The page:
by Rachel McQuiston, MVRC Board Member
Many military and veteran families struggle due to unemployment/underemployment, medical/disability issues, and unexpected emergencies. Many individuals seek ways to help during the holiday season, but the needs don’t always end with the holidays. MVRC is proud of the work our local organizations do to provide for our families all year round, with little fanfare or recognition. As we go into 2015, we want to reflect on some things potential donors should be mindful of when giving care to our military and veteran families.
1. If you can, give. If you can’t, it’s okay.
In 2014, we heard from several individuals who expressed guilt that they were not able to help others in need due to their current situations. The overwhelming generosity is always encouraging, but do not ever feel that you have to give when it’s not financially feasible for you!
2. Give and act locally.
There are some great national organizations who are helping our military and veteran families and we would never tell anyone not to support those groups. But in 2015, we hope that you consider giving some of your gifts to local groups, where more of your money will go to directly assist families in your own community and state.
3. Ask before you give.
Whenever making donations, always ask:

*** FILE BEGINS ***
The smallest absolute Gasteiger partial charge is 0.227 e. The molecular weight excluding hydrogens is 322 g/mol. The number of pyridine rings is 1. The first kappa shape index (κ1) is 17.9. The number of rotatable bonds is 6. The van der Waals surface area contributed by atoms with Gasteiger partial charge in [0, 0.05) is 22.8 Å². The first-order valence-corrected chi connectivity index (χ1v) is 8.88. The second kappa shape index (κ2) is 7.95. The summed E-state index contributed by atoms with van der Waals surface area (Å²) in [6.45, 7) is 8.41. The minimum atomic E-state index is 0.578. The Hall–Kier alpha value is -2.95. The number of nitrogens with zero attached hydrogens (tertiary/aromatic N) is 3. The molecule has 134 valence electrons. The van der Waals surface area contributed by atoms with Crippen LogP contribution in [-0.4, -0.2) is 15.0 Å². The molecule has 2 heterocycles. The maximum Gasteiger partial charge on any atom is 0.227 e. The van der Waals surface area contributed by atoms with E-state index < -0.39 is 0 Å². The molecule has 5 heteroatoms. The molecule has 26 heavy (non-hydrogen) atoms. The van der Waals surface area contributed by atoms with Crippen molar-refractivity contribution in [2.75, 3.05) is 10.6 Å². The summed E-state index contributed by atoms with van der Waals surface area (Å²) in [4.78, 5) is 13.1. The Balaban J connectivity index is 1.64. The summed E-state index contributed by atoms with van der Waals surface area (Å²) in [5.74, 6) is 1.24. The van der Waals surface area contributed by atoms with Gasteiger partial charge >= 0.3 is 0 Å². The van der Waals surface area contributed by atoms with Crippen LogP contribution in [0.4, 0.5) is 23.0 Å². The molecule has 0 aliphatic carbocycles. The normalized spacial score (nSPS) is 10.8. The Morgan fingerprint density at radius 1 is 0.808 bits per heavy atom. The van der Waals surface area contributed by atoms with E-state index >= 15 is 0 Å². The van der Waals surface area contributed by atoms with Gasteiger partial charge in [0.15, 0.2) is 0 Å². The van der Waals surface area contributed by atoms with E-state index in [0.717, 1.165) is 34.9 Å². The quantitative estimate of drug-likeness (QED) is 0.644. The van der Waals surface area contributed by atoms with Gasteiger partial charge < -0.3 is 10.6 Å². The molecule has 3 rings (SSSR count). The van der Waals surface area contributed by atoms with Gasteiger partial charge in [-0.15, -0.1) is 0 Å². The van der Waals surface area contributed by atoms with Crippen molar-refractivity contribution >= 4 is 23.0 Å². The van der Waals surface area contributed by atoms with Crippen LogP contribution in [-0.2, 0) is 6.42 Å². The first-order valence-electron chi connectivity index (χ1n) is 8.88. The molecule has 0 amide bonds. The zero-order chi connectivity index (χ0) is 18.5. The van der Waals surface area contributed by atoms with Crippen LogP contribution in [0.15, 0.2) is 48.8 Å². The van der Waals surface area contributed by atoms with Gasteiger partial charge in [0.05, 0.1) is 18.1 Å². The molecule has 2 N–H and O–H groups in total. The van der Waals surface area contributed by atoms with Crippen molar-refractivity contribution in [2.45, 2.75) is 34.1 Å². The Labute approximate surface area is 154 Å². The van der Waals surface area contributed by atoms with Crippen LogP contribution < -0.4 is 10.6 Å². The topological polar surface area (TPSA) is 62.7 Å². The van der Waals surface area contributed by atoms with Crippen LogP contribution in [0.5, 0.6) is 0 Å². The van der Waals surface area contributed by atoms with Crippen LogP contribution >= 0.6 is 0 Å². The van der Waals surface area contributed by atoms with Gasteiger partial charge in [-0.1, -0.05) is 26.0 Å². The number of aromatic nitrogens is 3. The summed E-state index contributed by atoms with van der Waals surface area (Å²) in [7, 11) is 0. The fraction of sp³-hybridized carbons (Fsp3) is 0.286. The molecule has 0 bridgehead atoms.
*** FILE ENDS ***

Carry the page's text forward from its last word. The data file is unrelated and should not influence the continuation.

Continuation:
- How much of my money goes to administrative overhead (office rent, salaries, etc.) and how much goes to directly help a military or veteran family?
- Does my donation go to a national organization or does it stay in my community/state?
- What exactly does this organization do with my donation – what programs do they operate, what services do they provide?
- Have I done enough research to really understand this organization or am I just reacting to a touching TV commercial?
4. Give of your time, not just your money.
Budgets sometimes are tight and not everyone can always make monetary donations. Instead, consider donating your time. Local organizations always have special projects and events that would be much easier with some extra hands. Look for new and different ways to give in 2015.
5. Different situations require different responses.
Some families make life decisions that result in chronically never having enough. Others work very hard, but fall on difficult times due to unexpected job loss, medical emergencies and other events. Support organizations have to make difficult decisions as to when to assist with a genuine emergency, and when to advise a family to turn instead to government agencies and non-profits who specifically assist those with more chronic needs.
Many thanks to each of you who support military and veteran families. We hope 2015 will be a great year for all of us dedicated to that mission.